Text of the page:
As we are all returning to the office after the celebrations, there may be a whiff of the post-holiday blues in the air (or is that the remnants of a New Year’s hangover?), but there is always a hint of a fresh start.

New year, new Government – new hopes that we may be finally able to put Brexit to bed and begin to erase the word “uncertainty” from our economic vocabularies. Though we aren’t out of the woods just yet, it does certainly feel like there is the hope of forward movement after close to four years of parliamentary infighting and instability.

In our last blog, we talked about how many people launch a business venture in the first quarter of a New Year, and even if your business is well-established, the start of a fresh calendar year for many is about assessing and setting goals. For many, achieving growth is the number one priority. But simply wanting growth isn’t always enough to actualise it.

A healthy mix of optimism and realism, and turning intention into action is what is required to realise growth objectives and seize opportunities – and, of course, there’s the small matter of SMEs being enabled to access finance.

Lack of finance for SMEs can mean a lack of growth

Research shows that while 38% of SMEs have accessed bank loans to fund their business growth, the majority of these are the larger, more established firms. Micro SMEs (businesses with fewer than 9 employees) are far less likely to access bank finance. Only 25% of micro SMEs have used bank loans to fuel business growth, compared to more than half of businesses with over 100 employees.

Smaller businesses are also less likely to be successful when applying for finance in their critical early growth stage. 37% claim they have been refused credit during their first 2 years of trading, leaving businesses with a chicken-and-egg-style dilemma where they need funding to grow and to demonstrate growth to access funding.

Lack of SME funding equals slowed progress in scaling up

Expanding into new markets, product development or process improvement may be on the cards for many businesses for 2020, but these advances don’t come for free. All of these objectives take access to working capital that many SMEs just can’t get their hands on.

SMEs are far less likely to achieve access to finance in their early growth stages, and this can make the transition from small to medium-sized business a feat of logistics. It doesn’t matter how strong the ambition, how relentless the entrepreneurial spirit, how fantastic the product or how much need there is for it in the market, if the access to funding isn’t there the bird isn’t going to fly.

Business owners can often turn to using personal savings and assets, obtaining personal loans or overdrafts to pour into their business and fund expansion or see their enterprises through cash flow difficulties.

We believe that lenders have a duty to ensure they are creating a fertile environment for SMEs to flourish, to keep our economy buoyant and demonstrate Britain’s resilience and mettle.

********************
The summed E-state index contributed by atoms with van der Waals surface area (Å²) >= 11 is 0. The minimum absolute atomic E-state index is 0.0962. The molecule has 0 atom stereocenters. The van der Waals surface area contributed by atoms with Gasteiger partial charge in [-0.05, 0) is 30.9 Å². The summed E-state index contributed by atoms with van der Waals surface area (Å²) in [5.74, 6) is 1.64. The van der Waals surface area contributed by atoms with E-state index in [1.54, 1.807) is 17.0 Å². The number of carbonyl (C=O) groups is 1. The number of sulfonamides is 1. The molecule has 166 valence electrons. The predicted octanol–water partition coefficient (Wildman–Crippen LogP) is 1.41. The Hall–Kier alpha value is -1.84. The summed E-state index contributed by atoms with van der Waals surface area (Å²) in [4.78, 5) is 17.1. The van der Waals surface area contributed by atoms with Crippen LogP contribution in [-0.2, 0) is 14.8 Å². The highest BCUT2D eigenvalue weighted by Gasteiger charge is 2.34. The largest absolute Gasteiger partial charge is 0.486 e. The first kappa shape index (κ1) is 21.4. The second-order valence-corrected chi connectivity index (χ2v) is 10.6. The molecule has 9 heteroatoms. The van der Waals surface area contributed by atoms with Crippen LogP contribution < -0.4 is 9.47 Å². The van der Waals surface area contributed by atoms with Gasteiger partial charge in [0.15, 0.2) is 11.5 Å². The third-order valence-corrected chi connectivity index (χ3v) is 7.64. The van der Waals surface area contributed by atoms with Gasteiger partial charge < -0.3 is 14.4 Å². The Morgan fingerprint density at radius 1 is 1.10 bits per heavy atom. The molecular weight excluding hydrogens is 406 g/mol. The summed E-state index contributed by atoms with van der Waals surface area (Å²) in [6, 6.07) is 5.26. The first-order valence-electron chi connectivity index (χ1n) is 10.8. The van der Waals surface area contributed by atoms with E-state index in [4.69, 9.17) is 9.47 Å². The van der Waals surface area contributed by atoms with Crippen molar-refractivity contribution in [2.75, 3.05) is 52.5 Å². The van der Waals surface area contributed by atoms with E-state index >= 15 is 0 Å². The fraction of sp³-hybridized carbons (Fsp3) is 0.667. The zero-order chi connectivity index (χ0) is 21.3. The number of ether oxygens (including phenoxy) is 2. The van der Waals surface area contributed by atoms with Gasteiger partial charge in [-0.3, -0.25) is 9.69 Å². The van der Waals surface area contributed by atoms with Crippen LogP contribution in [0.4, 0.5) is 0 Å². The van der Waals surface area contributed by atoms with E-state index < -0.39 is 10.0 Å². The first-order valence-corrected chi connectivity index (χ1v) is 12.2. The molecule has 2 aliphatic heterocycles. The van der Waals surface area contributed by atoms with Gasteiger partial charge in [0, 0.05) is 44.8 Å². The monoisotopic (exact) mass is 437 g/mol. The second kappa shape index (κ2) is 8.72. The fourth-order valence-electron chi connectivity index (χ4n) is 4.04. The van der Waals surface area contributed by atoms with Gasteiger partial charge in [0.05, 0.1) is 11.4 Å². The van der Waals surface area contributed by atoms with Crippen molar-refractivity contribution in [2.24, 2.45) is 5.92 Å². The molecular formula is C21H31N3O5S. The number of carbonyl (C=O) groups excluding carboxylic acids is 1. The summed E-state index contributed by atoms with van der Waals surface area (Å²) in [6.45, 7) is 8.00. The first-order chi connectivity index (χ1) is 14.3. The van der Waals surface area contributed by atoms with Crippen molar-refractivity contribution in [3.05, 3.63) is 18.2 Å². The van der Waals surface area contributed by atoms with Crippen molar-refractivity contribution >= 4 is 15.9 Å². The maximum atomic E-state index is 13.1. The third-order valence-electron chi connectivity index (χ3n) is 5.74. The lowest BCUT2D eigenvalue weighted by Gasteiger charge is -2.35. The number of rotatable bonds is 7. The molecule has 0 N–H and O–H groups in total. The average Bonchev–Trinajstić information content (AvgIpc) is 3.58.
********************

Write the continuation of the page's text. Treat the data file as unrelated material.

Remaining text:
With so much political and economic uncertainty still to come, as economists offer wildly varied predictions for our longer-term financial future under this Conservative government and as we exit the EU,  it’s more important than ever that SMEs protect their financial agility and cash flow. Don’t allow this continued period of uncertainty to hold you back from expansion, investment and making and reaching growth targets.

The lenders aren’t solely to blame

In our experience, many SMEs and startups assume that their business is not eligible for finance, or if they have been refused funding by banks they believe that’s it and that avenue is now closed for them.

Another recent study by Liberis showed that more than half of SMEs miss out on opportunities because they believe they do not have funding opportunities available or that relying on funding would undermine their efforts to build a sustainable business.

The reason this is an issue that must be overcome is that it decelerates business growth. Affordable funding can assist your business in taking advantage of opportunities, managing cash flow issues, managing inventory and strengthening negotiation positions with suppliers. Cash can also enable you to invest in talent, product, equipment or business process improvements.

Although our economic landscape has created a less forgiving lending culture, funding options are definitely available. The growth of alternative finance has given SMEs more options than ever on managing cash flow.

You need money to make money

SMEs are the lifeblood of our economy, and cash is the lifeblood of all businesses. At Partnership Invoice Finance our business is helping your business retain control of your cash by using your sales ledger to release working capital.

Through offering a selection of invoice financing services including invoice factoring or invoice discounting, we can help your business by either managing your entire sales ledger on your behalf or by advancing capital on single or select invoices by arrangement

Our business is designed around supporting your business, maximising your cash flow, and helping you actualise the growth trajectory you dream of. No longer needing to rely on banks and potentially expensive loans and overdrafts, finance for SMEs and Startups is available in the form of releasing cash tied up in unpaid invoices virtually as soon as they are raised.

For more insights into the importance of SMEs’ access to finance and how cash flow lending could the answer you are looking for, follow us on Twitter.